The Department of Homeland Security and the FBI sent a joint intelligence bulletin to state and local law enforcement agencies late Tuesday warning that some domestic groups have "discussed plans to take control of the U.S. Capitol and remove Democratic lawmakers on or about" March 4, according to a senior law enforcement official who described the document to NBC News.
The bulletin, titled "National Capital Region Remains Attractive Target for Domestic Violent Extremists," warned that "Domestic Violent Extremists" or "Militia Violent Extremists" were emboldened by the Jan. 6 attack on the U.S. Capitol and therefore pose a higher overall threat.
The bulletin said the militia violent extremists may "exploit public gatherings either formally organized or spontaneous to engage in violence," according to the description of the document.
It also states that domestic violent extremists have a continued "perception of election fraud and other conspiracy theories associated with the presidential transition, which may contribute to (Domestic Violent Extremists) mobilizing to violence with little or no warning."
The law enforcement official said the bulletin makes clear that "the threat did not begin or end on January 6."
On Wednesday, the U.S. House abruptly scrapped plans to meet Thursday and began finishing its work for the week given the threat of violence.
House Majority Leader Steny Hoyer notified lawmakers late Wednesday of the sudden schedule change.
The House had been scheduled to be in session Thursday, but moved up consideration of its remaining legislative item, the George Floyd Justice in Police Act, to Wednesday night.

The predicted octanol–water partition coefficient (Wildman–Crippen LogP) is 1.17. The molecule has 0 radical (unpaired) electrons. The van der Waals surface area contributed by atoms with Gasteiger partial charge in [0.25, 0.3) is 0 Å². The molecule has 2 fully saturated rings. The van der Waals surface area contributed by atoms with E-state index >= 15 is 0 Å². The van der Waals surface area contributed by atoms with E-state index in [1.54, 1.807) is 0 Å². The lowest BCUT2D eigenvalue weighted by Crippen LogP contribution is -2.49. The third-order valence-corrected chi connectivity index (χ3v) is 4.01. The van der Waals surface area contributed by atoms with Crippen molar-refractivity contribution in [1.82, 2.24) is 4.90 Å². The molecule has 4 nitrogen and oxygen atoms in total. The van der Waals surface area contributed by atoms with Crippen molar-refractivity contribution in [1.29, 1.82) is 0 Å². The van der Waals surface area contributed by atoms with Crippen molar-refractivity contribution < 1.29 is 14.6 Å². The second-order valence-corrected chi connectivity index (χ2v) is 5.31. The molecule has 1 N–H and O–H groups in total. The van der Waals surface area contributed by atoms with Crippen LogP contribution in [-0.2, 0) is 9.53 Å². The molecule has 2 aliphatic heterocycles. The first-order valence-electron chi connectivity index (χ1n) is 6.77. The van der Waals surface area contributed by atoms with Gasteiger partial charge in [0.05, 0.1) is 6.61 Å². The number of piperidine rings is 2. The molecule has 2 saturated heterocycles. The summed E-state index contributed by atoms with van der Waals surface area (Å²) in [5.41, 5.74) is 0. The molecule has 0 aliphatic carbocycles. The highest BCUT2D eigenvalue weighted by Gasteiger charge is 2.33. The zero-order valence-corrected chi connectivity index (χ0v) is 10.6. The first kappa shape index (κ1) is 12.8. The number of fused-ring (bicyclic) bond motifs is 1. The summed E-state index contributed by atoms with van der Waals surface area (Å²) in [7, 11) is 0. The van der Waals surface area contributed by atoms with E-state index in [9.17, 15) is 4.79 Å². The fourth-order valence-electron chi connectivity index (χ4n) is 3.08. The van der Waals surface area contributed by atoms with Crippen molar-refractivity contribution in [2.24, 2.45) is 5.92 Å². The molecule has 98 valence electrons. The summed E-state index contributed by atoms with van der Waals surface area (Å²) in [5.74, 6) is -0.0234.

The Senate had not altered its schedule.
The new warning comes as national security officials testified before two Senate committees about the law enforcement response to the Capitol assault in January.
A DHS spokesperson said the threat from domestic violent extremism, "particularly racially-motivated and anti-government extremists, did not end on January 6 or Inauguration Day."
"We are witnessing a years-long trend of false narratives fueling violence, and the current heightened security environment in the National Capital Region illustrates that this will be an ongoing challenge for law enforcement in the months to come," the spokesperson said.
Download the NBC News app for breaking news and politics
Also Wednesday, the Capitol Police said it has obtained intelligence showing a “possible plot to breach the Capitol by an identified militia group” March 4.
“We have already made significant security upgrades to include establishing a physical structure and increasing manpower to ensure the protection of Congress, the public and our police officers,” the agency said in a statement.
Supporters of the QAnon conspiracy theory have set March 4 as the date they believe former President Donald Trump will return to office.
NBC News reported Tuesday that law enforcement agencies around Washington were adding extra security out of concerns about potential unrest. While users in online QAnon groups are looking forward to Thursday, no specific protests or events are being planned, according to an NBC analysis of the largest remaining forums.